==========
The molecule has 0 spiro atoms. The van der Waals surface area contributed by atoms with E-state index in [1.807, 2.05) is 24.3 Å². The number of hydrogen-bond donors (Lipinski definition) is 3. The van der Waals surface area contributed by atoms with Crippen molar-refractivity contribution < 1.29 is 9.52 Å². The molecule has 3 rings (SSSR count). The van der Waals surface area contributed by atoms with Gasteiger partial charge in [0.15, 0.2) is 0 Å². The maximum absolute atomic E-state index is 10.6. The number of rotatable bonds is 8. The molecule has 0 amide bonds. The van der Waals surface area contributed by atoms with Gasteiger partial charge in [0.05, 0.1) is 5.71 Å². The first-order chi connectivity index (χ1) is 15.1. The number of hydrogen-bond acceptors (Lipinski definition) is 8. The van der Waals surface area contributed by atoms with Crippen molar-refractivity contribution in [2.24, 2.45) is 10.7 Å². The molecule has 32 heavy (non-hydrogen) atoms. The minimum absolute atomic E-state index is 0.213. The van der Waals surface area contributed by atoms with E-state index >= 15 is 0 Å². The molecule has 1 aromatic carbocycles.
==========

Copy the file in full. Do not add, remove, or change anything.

The molecule has 0 spiro atoms. The van der Waals surface area contributed by atoms with E-state index in [1.807, 2.05) is 24.3 Å². The number of hydrogen-bond donors (Lipinski definition) is 3. The van der Waals surface area contributed by atoms with Crippen molar-refractivity contribution < 1.29 is 9.52 Å². The molecule has 3 rings (SSSR count). The van der Waals surface area contributed by atoms with Gasteiger partial charge in [0.15, 0.2) is 0 Å². The maximum absolute atomic E-state index is 10.6. The number of rotatable bonds is 8. The molecule has 0 amide bonds. The van der Waals surface area contributed by atoms with Gasteiger partial charge in [0.05, 0.1) is 5.71 Å². The first-order chi connectivity index (χ1) is 15.1. The number of hydrogen-bond acceptors (Lipinski definition) is 8. The van der Waals surface area contributed by atoms with Crippen molar-refractivity contribution in [2.24, 2.45) is 10.7 Å². The molecule has 32 heavy (non-hydrogen) atoms. The minimum absolute atomic E-state index is 0.213. The van der Waals surface area contributed by atoms with E-state index >= 15 is 0 Å². The molecule has 1 aromatic carbocycles.